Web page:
They have two options: They play along, try to find out where the plot is going and go the obvious path. Or, they intentionally or accidentally break the plot. It's hard to break the plot on accident, as I can always alter details to bring things back on track. If they accidentally shoot the wrong guy, I can make him survive badly injured. Only if they intentionally try to break the plot by making absolutely sure the guy is dead, I'd have to either resort to silly dei-ex-machinae like making the guy come back from the dead by divine intervention, or I let the characters go on in, to quote Morrowind*, 'the doomed world they have created'.
This is essentially the same in most video games (more so, as there is no option for going on in the doomed world they have created, as these options have not been thought of by the developers beforehand and can't be improvised on the fly - except for very well designed open world games that have no strict plot, or have a plot that you can blow and still offer a game world to interact with; or, of course, multi player games in which the world is what you make of it; I'm not talking about MMORPGs with a plot, I mean games like PR in which only the players (inter)action defines the 'story' of a round) and of course very much so in this game.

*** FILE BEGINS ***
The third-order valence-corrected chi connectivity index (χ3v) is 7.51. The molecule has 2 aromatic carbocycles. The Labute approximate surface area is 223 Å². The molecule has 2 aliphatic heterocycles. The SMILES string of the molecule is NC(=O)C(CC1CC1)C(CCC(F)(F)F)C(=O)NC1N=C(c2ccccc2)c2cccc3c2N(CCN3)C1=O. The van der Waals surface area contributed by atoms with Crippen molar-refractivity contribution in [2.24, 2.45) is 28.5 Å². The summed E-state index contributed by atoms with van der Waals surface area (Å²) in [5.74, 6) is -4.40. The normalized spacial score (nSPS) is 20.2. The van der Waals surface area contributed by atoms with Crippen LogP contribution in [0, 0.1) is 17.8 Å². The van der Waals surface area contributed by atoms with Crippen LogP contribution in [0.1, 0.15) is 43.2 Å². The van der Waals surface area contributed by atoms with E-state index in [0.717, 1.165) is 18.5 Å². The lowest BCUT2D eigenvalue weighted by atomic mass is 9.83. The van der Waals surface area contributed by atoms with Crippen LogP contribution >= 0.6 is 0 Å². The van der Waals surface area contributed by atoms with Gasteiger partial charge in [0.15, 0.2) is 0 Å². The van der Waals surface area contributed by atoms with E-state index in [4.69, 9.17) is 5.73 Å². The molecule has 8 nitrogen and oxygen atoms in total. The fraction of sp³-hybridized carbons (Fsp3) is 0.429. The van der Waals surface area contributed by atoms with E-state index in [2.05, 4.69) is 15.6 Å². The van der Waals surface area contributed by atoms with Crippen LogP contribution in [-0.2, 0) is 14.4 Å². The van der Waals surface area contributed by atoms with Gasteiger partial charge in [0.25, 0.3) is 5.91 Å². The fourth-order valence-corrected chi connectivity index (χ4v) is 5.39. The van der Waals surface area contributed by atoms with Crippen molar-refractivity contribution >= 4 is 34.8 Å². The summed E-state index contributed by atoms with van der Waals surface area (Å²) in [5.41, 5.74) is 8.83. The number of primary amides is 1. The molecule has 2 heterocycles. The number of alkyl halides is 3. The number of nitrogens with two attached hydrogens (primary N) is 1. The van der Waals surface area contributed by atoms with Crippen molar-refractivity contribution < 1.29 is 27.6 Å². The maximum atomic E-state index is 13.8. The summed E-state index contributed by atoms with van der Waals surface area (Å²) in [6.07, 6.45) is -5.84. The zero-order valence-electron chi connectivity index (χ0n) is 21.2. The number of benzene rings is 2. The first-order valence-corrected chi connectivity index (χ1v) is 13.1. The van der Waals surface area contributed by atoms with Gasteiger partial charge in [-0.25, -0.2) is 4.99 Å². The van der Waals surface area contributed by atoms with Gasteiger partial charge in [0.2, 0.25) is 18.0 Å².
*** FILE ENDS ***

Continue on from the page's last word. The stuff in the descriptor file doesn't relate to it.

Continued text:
However, that point is insanely obvious. All my role playing group members play along, knowing that they have no absolute freedom that way. But they want to be told a good story, rather than breaking every attempt I make in creating a good story. Therefore, instead of chosing the 'wrong' doors, to go with the common door metaphor used in Stanley's Parable, they know which ones are the right one and go for those - all they need to do is make it plausible for their characters to go with the 'intersting' choices rather than the 'game breaking' ones. And that's essentially the dramatistic/narrativistic idea of role playing: The game master and all players KNOW they're playing a game. Their purpose is to make the player characters act according to their personalities, and still end up with an interesting plot. As such, the game masters' purpose is to make a plot that fits the characters personalities, and the players' purpose is to make the characters act the way the game master expected - the way they were designed and the way it's written on the character sheets - and it's not the players who are the puppet of the game master, but the characters within the story who are the puppets of the game master AND the players.